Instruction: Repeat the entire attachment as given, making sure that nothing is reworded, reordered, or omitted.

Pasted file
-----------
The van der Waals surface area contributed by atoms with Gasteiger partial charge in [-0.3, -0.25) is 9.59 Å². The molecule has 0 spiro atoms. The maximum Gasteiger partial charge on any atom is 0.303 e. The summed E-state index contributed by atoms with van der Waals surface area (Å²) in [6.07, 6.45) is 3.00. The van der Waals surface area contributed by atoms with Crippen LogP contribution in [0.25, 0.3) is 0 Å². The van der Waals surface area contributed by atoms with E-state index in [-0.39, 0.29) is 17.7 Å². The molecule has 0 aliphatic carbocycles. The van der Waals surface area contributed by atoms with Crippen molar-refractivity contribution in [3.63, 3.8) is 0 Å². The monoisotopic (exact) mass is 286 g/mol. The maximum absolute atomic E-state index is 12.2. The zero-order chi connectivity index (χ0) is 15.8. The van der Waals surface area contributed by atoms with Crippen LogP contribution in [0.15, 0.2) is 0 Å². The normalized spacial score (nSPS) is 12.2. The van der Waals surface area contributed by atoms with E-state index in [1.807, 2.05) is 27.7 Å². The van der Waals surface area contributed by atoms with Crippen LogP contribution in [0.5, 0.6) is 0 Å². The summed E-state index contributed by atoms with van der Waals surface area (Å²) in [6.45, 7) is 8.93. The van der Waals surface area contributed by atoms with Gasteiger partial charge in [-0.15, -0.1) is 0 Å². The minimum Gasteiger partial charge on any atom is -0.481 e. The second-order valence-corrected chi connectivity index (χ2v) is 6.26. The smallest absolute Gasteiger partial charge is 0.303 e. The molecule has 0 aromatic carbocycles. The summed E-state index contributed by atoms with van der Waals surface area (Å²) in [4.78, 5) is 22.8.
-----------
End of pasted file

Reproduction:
The van der Waals surface area contributed by atoms with Gasteiger partial charge in [-0.3, -0.25) is 9.59 Å². The molecule has 0 spiro atoms. The maximum Gasteiger partial charge on any atom is 0.303 e. The summed E-state index contributed by atoms with van der Waals surface area (Å²) in [6.07, 6.45) is 3.00. The van der Waals surface area contributed by atoms with Crippen LogP contribution in [0.25, 0.3) is 0 Å². The van der Waals surface area contributed by atoms with E-state index in [-0.39, 0.29) is 17.7 Å². The molecule has 0 aliphatic carbocycles. The van der Waals surface area contributed by atoms with Crippen molar-refractivity contribution in [3.63, 3.8) is 0 Å². The monoisotopic (exact) mass is 286 g/mol. The maximum absolute atomic E-state index is 12.2. The zero-order chi connectivity index (χ0) is 15.8. The van der Waals surface area contributed by atoms with Crippen LogP contribution in [0.15, 0.2) is 0 Å². The normalized spacial score (nSPS) is 12.2. The van der Waals surface area contributed by atoms with E-state index in [1.807, 2.05) is 27.7 Å². The van der Waals surface area contributed by atoms with Crippen LogP contribution in [0.5, 0.6) is 0 Å². The summed E-state index contributed by atoms with van der Waals surface area (Å²) in [6.45, 7) is 8.93. The van der Waals surface area contributed by atoms with Gasteiger partial charge in [-0.15, -0.1) is 0 Å². The minimum Gasteiger partial charge on any atom is -0.481 e. The second-order valence-corrected chi connectivity index (χ2v) is 6.26. The smallest absolute Gasteiger partial charge is 0.303 e. The molecule has 0 aromatic carbocycles. The summed E-state index contributed by atoms with van der Waals surface area (Å²) in [4.78, 5) is 22.8.